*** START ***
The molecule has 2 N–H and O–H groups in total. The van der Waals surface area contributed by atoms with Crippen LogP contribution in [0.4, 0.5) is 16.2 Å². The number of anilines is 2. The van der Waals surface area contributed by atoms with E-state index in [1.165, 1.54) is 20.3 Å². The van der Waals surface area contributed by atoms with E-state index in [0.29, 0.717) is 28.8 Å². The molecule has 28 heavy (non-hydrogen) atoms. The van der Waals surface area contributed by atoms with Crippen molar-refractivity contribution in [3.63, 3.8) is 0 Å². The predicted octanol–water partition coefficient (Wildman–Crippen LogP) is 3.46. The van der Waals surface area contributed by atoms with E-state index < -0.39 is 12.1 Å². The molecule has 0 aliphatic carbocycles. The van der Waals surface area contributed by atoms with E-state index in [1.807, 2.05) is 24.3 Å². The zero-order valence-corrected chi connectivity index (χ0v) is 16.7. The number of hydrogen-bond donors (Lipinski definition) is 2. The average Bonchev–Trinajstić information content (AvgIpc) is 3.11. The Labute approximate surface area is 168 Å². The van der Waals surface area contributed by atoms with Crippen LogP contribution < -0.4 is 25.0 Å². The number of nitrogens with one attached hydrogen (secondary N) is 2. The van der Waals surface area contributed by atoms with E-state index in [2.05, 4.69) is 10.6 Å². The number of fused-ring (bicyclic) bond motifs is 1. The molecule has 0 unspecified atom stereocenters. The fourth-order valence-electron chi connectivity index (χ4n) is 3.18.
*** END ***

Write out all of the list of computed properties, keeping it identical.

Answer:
The molecule has 2 N–H and O–H groups in total. The van der Waals surface area contributed by atoms with Crippen LogP contribution in [0.4, 0.5) is 16.2 Å². The number of anilines is 2. The van der Waals surface area contributed by atoms with E-state index in [1.165, 1.54) is 20.3 Å². The van der Waals surface area contributed by atoms with E-state index in [0.29, 0.717) is 28.8 Å². The molecule has 28 heavy (non-hydrogen) atoms. The van der Waals surface area contributed by atoms with Crippen molar-refractivity contribution in [3.63, 3.8) is 0 Å². The predicted octanol–water partition coefficient (Wildman–Crippen LogP) is 3.46. The van der Waals surface area contributed by atoms with E-state index < -0.39 is 12.1 Å². The molecule has 0 aliphatic carbocycles. The van der Waals surface area contributed by atoms with E-state index in [1.807, 2.05) is 24.3 Å². The zero-order valence-corrected chi connectivity index (χ0v) is 16.7. The number of hydrogen-bond donors (Lipinski definition) is 2. The average Bonchev–Trinajstić information content (AvgIpc) is 3.11. The Labute approximate surface area is 168 Å². The van der Waals surface area contributed by atoms with Crippen LogP contribution < -0.4 is 25.0 Å². The number of nitrogens with one attached hydrogen (secondary N) is 2. The van der Waals surface area contributed by atoms with E-state index in [2.05, 4.69) is 10.6 Å². The number of fused-ring (bicyclic) bond motifs is 1. The molecule has 0 unspecified atom stereocenters. The fourth-order valence-electron chi connectivity index (χ4n) is 3.18.